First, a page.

When they were first married, writer Roland Betrand (Brad Pitt) and his dancer wife Vanessa (Angelina Jolie) were the 'toast of New York.' Now, fourteen years later, the couple has traveled to the southern coast of France where Roland hopes to find inspiration for a new novel and heal a marriage overcome by grief "By the Sea."
As we listen to Jane Birkin sing 'Jane B.,' setting the time, place and mood, we see a beautiful couple in beautiful clothes driving in a Citroen convertible through switchbacks to a remote luxury hotel. Writer/director Angelina Jolie ("In the Land of Blood and Honey," "Unbroken") has made a gorgeous film, all blondes and blues shot by cinematographer Christian Berger ("The White Ribbon") using a reflective natural light system. Jolie and Pitt dig deep, often wordlessly communicating the deep love which can still prevail as a marriage is crumbling. If only a central device of the film weren't so problematic or its conclusion so overwrought, "By the Sea" might have been one of the great films about marriage. As it stands, it is still a daring, provocative paean to European cinema of the 60's and 70's, a much worthier followup to Jolie's first film than her flat commercial film "Unbroken."
The first thing the couple do after entering their seaside room is move its desk in front of the balcony window, Roland unpacking his typewriter. It's one of the last things the couple do together for quite some time. He spends his days with his empty notebook, drinking in the hotel cafe. She mopes, shops and wanders the seaside cliffs, contemplating the crashing waves in a way that suggests they may be the solution to her depression. Things get altogether more interesting when a newlywed couple unguarded in their enthusiasm to conceive move into the room next door, especially when Vanessa discovers a peephole beneath a console which allows her to watch them (this is the problematic device, as the couple should be able to hear Roland and Vanessa as easily as they themselves are heard). François (Melvil Poupaud, "44 Inch Chest," "Laurence Anyways") introduces himself to Vanessa from his adjoining balcony and she meets his young and pretty wife Lea (Mélanie Laurent, "Inglourious Basterds") shopping in the town.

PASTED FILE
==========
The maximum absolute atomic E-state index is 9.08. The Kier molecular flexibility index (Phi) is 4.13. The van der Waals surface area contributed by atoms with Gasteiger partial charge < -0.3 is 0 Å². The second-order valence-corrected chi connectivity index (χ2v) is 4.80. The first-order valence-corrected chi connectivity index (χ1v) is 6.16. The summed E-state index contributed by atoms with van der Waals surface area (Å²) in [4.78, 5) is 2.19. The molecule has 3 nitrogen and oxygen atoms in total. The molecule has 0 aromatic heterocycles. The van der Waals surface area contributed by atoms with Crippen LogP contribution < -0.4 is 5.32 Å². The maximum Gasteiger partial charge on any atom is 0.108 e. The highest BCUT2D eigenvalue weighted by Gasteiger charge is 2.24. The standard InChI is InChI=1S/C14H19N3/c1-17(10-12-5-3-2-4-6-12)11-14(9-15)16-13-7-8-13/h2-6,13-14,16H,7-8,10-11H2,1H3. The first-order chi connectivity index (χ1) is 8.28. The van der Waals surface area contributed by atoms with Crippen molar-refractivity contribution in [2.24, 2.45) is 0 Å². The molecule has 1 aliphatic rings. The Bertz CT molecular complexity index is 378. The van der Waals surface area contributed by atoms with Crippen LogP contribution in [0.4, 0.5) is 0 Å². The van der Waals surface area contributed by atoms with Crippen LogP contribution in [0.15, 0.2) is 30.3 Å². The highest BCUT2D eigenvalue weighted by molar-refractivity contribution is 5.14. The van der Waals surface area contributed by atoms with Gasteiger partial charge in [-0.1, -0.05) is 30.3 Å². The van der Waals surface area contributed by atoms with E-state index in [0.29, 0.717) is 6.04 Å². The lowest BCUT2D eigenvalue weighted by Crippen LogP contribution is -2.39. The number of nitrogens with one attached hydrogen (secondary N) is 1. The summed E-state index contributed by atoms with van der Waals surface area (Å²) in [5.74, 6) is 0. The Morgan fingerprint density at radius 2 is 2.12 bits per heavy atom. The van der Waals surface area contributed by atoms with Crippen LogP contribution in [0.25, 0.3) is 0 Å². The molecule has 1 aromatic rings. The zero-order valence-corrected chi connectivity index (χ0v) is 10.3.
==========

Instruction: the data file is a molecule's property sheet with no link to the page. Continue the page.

Vanessa insists that Roland wants Lea, which he denies. He yearns for her but treats her with kid gloves (symbolically represented by the way he turns over the sunglasses she carelessly leaves face down). She spurns his drunken advances. Roland becomes quite friendly with cafe owner Michel (Niels Arestrup, "A Prophet," "War Horse"), the old widower sensing and gently advising on the couple's problems. Vanessa's destructive depression, though, continues unabated - something must break before it can be mended.
Although written before her first film, "By the Sea" can be seen as Jolie's personal reflection on a loss of womanhood after her double mastectomy. She appears nude in the film, reportedly anxious over exposing her reconstructed breasts. She needn't have worried as she's never looked more ravishing than she does here. This is also the softest and most fragile we've ever seen the actress in a role, complemented by outstanding, Yves Saint Laurent inspired costuming by Ellen Mirojnick ("Failure to Launch," Cinemax's 'The Knick'). Pitt, resembling Clark Gable with his moustache and gallantry, is moving and tender, frustrated in his inability to break through his wife's wall of depression. The two's bathtub sex scene is true communion. Pitt's also terrific in his scenes with Arestrup, giving the older actor the stage which Arestrup quietly commands.
As a screenwriter, Jolie understands the value of silence, yet she tips the scales too heavily in her last act, her own character's near hysteria overly dramatic. Yet the late summer journey lingers, the production so in tune with its story, you may want to go home and throw on some Gainsbourg and Aznavour tunes.
Robin gives "By the Sea" a C+.
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